I am on a mission. Yes, this is what I think every time I start a review of a project or a spend category – I am on a mission. I have a goal in front of me: to do whatever it takes, to get the best result. I was discussing with my colleagues, what should be the starting point for the procurement process. I heard many replies. The most frequent reply was – RFI (request for information) is (or should be) the first step. Not for me. I start with a game my kid taught me: “I spy with my little eye…”
The understanding on an RFI varies. Wikipedia says it is “a standard business process whose purpose is to collect written information about the capabilities of various suppliers. Normally it follows a format that can be used for comparative purposes… sent to a broad base of potential suppliers for the purpose of conditioning suppliers’ minds, developing strategy, building a database and preparing for an RFP, RFT, or RFQ”. The key negative aspects of this definition to me are “standard”, “comparative”, “written information…to condition suppliers’ minds”. How can you choose a standard method of measurement, if, at the point of going into the market, you do not yet know what you are looking for? How can you aim to compare outcomes, if by default, RFI stage should allow you to collect completely different methods, business cases, options? How can you gauge someone’s minds over standard ten page questionnaire? By the time any supplier reaches the end of such a questionnaire, they hate you anyway. You need a dialogue to gauge someone’s mind, views and approach. RFI is a one way street.
I have asked our colleagues over LinkedIn post (big thank you for those who responded): “what is the real purpose of RFI for you?”. People use RFI:
- To be sure the supplier is able to fulfil the needs.
- To validate assumptions, prove or disprove hypothesis.
- To validate buying organization’s requirements.
- To develop buying organization’s requirements.
- To ensure transparency and business ethics.
- To assess suppliers on qualification requirements.
- To capture the information for short listing purposes.
- To make sure everyone is given a chance to participate.
Ultimately, RFI is a communication method. It is neither good nor bad. It has to serve the purpose of what you want to achieve:
- To check suppliers’ financial capabilities? Choose independent information sources instead.
- To “condition suppliers’ minds”? Choose a meeting and/or a conversation.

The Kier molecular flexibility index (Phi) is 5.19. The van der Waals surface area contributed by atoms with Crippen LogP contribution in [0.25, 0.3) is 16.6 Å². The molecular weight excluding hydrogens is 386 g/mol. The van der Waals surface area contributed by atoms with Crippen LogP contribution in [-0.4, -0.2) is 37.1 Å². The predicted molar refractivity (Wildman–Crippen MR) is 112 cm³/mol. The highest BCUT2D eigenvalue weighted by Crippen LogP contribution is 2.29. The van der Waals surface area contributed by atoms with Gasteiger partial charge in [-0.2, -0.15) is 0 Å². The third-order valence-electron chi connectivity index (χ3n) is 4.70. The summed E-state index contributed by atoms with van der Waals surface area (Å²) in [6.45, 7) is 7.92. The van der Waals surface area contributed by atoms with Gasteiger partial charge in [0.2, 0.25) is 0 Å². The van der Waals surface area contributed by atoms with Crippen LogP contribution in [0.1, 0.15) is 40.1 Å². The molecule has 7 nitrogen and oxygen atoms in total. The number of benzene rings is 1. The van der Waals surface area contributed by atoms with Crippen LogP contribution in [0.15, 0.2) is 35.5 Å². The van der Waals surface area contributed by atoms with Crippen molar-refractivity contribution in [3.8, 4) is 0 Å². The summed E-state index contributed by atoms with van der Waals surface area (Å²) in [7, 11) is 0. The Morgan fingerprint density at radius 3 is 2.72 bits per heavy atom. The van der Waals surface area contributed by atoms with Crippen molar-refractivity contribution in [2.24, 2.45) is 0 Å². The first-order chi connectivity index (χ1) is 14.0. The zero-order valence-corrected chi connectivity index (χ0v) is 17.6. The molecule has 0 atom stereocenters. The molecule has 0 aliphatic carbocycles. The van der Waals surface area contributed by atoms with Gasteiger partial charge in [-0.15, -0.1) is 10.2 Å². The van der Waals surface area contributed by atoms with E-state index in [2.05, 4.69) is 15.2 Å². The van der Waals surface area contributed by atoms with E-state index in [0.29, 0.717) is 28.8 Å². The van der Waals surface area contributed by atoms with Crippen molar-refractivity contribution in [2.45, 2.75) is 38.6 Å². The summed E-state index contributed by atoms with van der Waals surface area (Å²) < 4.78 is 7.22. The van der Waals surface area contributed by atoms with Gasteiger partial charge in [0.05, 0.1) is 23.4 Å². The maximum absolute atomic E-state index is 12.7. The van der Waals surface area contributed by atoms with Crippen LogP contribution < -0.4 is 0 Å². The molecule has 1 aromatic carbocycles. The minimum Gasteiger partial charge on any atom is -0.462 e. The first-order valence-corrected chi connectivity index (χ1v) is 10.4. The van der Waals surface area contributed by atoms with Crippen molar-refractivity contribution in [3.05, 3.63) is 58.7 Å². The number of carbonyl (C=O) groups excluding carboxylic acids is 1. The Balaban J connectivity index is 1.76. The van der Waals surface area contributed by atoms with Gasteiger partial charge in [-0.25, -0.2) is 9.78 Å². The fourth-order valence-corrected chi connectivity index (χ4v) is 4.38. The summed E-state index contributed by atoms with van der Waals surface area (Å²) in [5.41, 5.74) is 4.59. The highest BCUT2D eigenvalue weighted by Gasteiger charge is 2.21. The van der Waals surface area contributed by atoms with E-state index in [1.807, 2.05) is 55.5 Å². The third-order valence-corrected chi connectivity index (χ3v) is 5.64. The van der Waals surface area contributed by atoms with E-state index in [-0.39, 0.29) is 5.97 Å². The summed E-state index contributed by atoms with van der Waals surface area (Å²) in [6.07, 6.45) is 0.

- To evaluate supplier’s capability to fulfil the needs (quality, capacity)? Choose supplier audits.
- To act ethically and transparent? Do it, instead of talking and making manifestos about it. Inviting two hundred suppliers (fine, slightly exaggerating) into a RFI / RFP process is expensive, not transparent. You don’t trust your own employees? Well, you already know what’s coming next – why do you employ them in the first place?
- To make sure the supplier’s project team will see through to the end of the project? Ask for staff retention statistics, not for a standard list of CVs.
- To find out what is happening in the market? Do your researches. Nobody these days can complain of lack of information.
It might seem funny (or silly – I do not mind calling things their real names), but I tried to find “instructions for spying”, “private investigator processes” and similar keywords on the internet. You know, to validate if my work principles are any similar to the real spy games (fine, I have been watching too many movies, I know). And I did find things. Mostly, governmental process descriptions, and they were of not much use. However, I did come across some indications. Mostly those were lists of tools that they can use, based on the situation and their own expert judgement. Yes, the tools can be standard, but the combination, that you use, is what makes it unique.
Because of this approach, I choose to do my homework (the spy game) first. Then, when I know my alternatives, I issue pre-qualification questionnaires (if there is anything else that I still want to ask the suppliers and it was not validated during my homework stage). Getting onto my first stage long-list (which is no-where near 200) is already an achievement. And there is no need to question my motivation: I represent business interests. Making sure, that procurement process is not too long and not expensive is one of the objectives. Political correctness? I choose to be polite instead. Those suppliers, who were not invited to the process, should appreciate that I respect their time and choose not to waste their resources by dragging them into a process if I know they are not suitable for it.
Do you have your own unique approach to this? Please share in the comments below!